Reflective learning conversations model for simulation debriefing: a co-design process and development innovation
BMC Medical Education volume 23, Article number: 837 (2023)
Health practitioners must be equipped with effective clinical reasoning skills to make appropriate, safe clinical decisions and avoid practice errors. Under-developed clinical reasoning skills have the potential to threaten patient safety and delay care or treatment, particularly in critical and acute care settings. Simulation-based education which incorporates post-simulation reflective learning conversations as a debriefing method is used to develop clinical reasoning skills while patient safety is maintained. However, due to the multidimensional nature of clinical reasoning, the potential risk of cognitive overload, and the varying use of analytic (hypothetical-deductive) and non-analytic (intuitive) clinical reasoning processes amongst senior and junior simulation participants, it is important to consider experience, competence, flow and amount of information, and case complexity related factors to optimize clinical reasoning while attending group- based post-simulation reflective learning conversations as a debriefing method. We aim to describe the development of a post-simulation reflective learning conversations model in which a number of contributing factors to achieve clinical reasoning optimization were addressed.
A Co-design working group (N = 18) of doctors, nurses, researchers, educators, and patients’ representatives collaboratively worked through consecutive workshops to co-design a post-simulation reflective learning conversations model to be used for simulation debriefing. The co-design working group established the model through a theoretical and conceptual-driven process and multiphasic expert reviews. Concurrent integration of appreciative inquiry, plus/delta, and Bloom’s Taxonomy methods were considered to optimize simulation participants’ clinical reasoning while attending simulation activities. The face and content validity of the model were established using the Content Validity Index CVI and Content Validity Ratio CVR methods.
A Post-simulation reflective learning conversations model was developed and piloted. The model was supported with worked examples and scripted guidance. The face and content validity of the model were evaluated and confirmed.
The newly co-designed model was established in consideration to different simulation participants’ seniority and competence, flow and amount of information, and simulation case complexity. These factors were considered to optimize clinical reasoning while attending group-based simulation activities.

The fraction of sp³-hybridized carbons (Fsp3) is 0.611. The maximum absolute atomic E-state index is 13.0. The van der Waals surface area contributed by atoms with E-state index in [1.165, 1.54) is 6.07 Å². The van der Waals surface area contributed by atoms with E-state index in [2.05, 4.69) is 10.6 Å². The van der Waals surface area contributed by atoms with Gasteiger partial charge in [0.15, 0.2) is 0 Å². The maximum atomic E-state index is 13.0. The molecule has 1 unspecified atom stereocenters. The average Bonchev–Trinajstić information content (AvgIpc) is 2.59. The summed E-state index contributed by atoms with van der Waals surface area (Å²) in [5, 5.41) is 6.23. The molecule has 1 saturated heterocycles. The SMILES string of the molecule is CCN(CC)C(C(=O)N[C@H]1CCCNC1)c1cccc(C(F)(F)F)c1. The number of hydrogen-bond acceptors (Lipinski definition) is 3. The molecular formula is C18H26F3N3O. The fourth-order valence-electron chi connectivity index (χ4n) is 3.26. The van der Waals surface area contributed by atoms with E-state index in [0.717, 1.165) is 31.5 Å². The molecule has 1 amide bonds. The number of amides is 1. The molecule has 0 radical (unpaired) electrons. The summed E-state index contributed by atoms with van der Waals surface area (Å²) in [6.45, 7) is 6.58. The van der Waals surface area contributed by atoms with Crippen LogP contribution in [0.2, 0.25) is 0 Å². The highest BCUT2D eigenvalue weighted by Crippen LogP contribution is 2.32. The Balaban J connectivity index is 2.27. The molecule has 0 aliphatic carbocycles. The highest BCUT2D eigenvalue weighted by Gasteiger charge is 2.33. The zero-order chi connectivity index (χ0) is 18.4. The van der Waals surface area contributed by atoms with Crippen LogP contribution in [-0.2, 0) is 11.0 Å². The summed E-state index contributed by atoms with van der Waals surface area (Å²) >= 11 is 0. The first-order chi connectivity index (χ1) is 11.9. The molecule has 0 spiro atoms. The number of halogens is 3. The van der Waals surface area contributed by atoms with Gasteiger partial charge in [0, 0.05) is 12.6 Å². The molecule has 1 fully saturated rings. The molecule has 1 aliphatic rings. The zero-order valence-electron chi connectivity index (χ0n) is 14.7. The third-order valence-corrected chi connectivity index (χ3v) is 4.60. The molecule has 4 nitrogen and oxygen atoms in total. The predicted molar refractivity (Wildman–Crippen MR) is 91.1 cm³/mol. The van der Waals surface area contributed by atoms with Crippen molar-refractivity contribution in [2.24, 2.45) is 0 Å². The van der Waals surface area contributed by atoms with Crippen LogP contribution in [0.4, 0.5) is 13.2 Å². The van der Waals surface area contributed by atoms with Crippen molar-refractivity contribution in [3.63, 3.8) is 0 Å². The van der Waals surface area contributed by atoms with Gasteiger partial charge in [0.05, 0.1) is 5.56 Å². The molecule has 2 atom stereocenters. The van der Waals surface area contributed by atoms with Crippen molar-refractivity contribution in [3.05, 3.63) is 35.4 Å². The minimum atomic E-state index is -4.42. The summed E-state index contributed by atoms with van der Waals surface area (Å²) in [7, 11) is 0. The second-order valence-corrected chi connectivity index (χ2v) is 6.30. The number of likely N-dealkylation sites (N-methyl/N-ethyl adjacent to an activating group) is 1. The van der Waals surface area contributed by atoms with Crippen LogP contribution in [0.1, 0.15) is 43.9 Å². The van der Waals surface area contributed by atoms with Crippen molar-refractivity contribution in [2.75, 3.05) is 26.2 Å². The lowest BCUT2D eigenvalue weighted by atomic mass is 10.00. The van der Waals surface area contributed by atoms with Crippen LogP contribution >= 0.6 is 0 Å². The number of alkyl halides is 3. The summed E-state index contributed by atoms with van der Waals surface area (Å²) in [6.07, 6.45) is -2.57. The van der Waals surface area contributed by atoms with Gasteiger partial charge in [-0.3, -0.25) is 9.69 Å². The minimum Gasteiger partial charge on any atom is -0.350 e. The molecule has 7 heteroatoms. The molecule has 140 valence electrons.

Clinical reasoning is considered as a backbone of health care clinical practice [1, 2], and an essential element of clinical competence [1, 3, 4]. It is a reflective process that healthcare practitioners use to identify and perform the most appropriate intervention for each clinical situation they encounter [5, 6]. Clinical reasoning is described as a complex cognitive process that uses formal and informal thinking strategies to gather and analyze patient information, evaluate the significance of this information, and determine the value of alternative actions [7, 8]. It depends upon the ability to collect cues, process information, and understand patient problems to take the right action, for the right patient, at the right time, for the right reason [9, 10].
All healthcare providers are faced with making complex decisions in situations where there is a high degree of uncertainty . In critical and acute care practice, clinical situations and emergencies arise where immediate reactions and interventions are essential to save lives and to maintain patient safety . Under-developed clinical reasoning skills and a lack of competence in critical and acute care practices are associated with higher rates of clinical errors, delay of care or treatment , and patient safety risks [14,15,16]. To avoid practice errors, healthcare practitioners must be competent and well-equipped with effective clinical reasoning skills for safe and appropriate decision-making [16,17,18]. The non-analytic (intuitive) reasoning process is a fast-track process, which is preferred by expert health practitioners. In comparison, the analytic (hypothetical-deductive) reasoning process, which is slower and more deliberate in nature, is more commonly used by less experienced practitioners [2, 19, 20]. Taking into consideration the complexity of healthcare clinical environments and the potential risk for practice errors [14,15,16], Simulation-Based education (SBE) is commonly used to give a chance for healthcare practitioners to develop competence and clinical reasoning skills in a safe environment, and to be exposed to various case complexities while patient safety is maintained [21,22,23,24].